Starting in Paris on 30 November 2015, COP21 is tasked to set the world on a path to
address the greatest challenge to ever face humankind, by adopting a new climate agreement.
The Paris agreement is expected to bring states out of the impasse that has long affected international climate governance. Eversince the adoption of the United Nations Framework Convention on Climate Change (UNFCCC) in 1992, states have attempted to agree on measures to stabilize greenhouse gas concentrations in the atmosphere at a level that would prevent ‘dangerous anthropogenic interference with the climate system.’ The international scientific body entrusted to assess climate change, the Intergovernmental Panel on Climate Change (IPCC), has indicated that such a level entails keeping below a 2° C increase in global annual average temperature compared with pre-industrial times.
Over twenty years after its adoption, however, the UNFCCC has struggled to keep the world within the limits indicated by the IPCC. In fact, global emissions of greenhouse gases have anything but diminished. So what went wrong?
States’ capacity to tackle climate change greatly differs. The main instrument adopted to stabilize greenhouse gas concentrations in the atmosphere under the UNFCCC, the 1997 Kyoto Protocol, fundamentally acknowledged this gap. Building upon a static distinction between developed and developing countries, the Kyoto Protocol imposed binding emission reduction targets only on the first. With ever growing emissions in emerging economies, like China and India, however, the IPCC has repeatedly flagged that both developed and developing countries need to reduce their emissions.
To make matters worse, political will behind the Kyoto Protocol has faltered. After the elapse of the first commitment period in 2012, it has proven impossible to negotiate new targets for some important players, such as Japan, New Zealand and the Russian Federation, whereas others, like Canada and the US, are not parties to the Protocol at all. This situation has left the European Union and a few other developed countries, like Australia, Norway and Switzerland, in the uncomfortable position of being the sole UNFCCC parties with emission reduction targets.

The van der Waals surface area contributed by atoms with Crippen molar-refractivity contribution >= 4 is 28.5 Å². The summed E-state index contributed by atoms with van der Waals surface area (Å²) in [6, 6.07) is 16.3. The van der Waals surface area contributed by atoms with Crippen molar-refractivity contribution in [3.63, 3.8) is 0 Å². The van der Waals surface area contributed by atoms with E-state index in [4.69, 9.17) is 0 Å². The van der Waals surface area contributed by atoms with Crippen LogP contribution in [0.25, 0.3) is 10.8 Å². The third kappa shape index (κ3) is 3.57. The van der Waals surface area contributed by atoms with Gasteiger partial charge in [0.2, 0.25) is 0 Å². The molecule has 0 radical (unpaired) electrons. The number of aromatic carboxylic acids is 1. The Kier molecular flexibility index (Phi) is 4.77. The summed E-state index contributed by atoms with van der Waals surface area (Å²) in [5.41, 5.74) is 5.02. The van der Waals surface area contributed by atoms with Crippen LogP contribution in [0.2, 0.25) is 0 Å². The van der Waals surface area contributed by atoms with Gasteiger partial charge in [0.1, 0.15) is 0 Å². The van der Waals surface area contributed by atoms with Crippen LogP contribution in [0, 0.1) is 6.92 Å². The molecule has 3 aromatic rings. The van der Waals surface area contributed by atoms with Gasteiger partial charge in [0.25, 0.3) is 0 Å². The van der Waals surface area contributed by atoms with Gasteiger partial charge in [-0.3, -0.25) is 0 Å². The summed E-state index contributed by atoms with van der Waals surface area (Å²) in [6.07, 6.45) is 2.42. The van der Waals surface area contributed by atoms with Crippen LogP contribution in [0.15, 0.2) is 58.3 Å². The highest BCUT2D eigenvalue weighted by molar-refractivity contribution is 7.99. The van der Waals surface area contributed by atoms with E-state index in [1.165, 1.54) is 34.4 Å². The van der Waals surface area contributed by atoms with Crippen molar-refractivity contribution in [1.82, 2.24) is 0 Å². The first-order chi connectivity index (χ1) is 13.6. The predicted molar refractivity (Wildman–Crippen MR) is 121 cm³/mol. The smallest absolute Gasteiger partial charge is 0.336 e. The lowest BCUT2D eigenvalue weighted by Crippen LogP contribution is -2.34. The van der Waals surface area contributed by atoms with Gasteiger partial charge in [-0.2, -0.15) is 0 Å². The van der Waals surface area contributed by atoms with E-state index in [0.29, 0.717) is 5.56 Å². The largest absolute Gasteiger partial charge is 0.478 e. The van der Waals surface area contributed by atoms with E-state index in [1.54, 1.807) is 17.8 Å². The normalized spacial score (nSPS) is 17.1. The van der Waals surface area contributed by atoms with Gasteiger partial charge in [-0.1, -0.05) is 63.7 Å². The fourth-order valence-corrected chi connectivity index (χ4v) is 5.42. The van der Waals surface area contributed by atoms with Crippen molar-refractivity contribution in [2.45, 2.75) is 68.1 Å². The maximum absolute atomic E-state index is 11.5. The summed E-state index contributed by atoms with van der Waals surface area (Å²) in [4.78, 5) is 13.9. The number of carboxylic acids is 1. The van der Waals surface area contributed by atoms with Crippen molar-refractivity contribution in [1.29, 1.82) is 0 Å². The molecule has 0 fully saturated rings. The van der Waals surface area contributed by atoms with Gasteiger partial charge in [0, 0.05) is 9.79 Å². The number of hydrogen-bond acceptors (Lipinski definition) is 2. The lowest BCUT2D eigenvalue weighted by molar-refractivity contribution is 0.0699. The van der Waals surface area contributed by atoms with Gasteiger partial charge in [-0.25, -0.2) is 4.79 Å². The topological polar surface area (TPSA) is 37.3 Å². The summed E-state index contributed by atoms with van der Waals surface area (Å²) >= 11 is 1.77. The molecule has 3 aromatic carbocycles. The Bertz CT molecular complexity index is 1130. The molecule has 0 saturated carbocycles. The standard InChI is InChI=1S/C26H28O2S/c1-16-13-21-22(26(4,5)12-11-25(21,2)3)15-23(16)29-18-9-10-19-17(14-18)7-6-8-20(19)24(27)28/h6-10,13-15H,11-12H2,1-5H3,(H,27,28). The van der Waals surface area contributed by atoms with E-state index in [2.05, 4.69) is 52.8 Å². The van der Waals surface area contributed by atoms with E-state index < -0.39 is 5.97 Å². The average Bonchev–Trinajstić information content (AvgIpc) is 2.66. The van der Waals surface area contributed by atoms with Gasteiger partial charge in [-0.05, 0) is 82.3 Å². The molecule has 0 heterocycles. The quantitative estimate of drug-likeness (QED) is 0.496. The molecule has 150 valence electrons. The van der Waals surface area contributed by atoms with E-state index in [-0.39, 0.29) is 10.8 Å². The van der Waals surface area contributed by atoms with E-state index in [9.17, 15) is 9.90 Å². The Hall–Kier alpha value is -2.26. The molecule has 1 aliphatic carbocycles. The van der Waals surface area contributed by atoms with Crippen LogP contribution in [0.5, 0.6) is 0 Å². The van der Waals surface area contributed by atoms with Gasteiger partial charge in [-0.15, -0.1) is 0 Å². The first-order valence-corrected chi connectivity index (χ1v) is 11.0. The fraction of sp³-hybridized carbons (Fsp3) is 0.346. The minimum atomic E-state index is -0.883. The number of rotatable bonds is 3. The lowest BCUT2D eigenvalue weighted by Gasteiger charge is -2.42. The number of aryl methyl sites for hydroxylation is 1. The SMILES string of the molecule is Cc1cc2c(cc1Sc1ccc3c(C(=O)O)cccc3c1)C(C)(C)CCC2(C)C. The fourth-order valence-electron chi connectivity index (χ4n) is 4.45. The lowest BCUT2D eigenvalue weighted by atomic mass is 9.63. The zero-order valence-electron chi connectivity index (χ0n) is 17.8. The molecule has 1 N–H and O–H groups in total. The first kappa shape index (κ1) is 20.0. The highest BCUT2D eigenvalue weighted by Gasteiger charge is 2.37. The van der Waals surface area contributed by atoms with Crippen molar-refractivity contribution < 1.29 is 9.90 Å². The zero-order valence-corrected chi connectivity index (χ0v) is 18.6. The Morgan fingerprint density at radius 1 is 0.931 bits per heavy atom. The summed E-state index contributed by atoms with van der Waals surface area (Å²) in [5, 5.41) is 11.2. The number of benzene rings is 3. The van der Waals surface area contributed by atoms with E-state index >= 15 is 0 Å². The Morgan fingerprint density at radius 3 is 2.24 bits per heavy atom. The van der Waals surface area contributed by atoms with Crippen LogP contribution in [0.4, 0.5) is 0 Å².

With political will behind the Kyoto Protocol fading away, and in the hope to induce more parties to reduce their emissions, in 2007 UNFCCC parties embarked upon the difficult process of negotiating a new climate agreement. These negotiations potentially opened the way to a new geometry of commitments, based on a clean slate on differentiation between parties. The adoption of a legally binding agreement that includes emission reduction commitments for all parties, however, was but one of the possible outcomes opened up by the new negotiation scenario.
This negotiation process has suffered numerous setbacks and almost collapsed at COP15 in 2009 in Copenhagen. COP21 is meant to be the end of this long negotiation cycle. The road to Paris has nevertheless been laden with obstacles and, just a few weeks away from COP21, parties remain far from reaching any agreement.
Negotiations under the body entrusted to draft the text of the Paris agreement, the Ad Hoc Working Group on the Durban Platform for Enhanced Action (ADP), have abundantly shown that states’ views on a host of fundamental issues still significantly diverge.
The veritable bone of contention has undoubtedly been the question of differentiation. States greatly differ on how to distribute the burdens concerning climate change mitigation, as well as the means to tackle it, by providing capacity-building, finance and technology to those in need.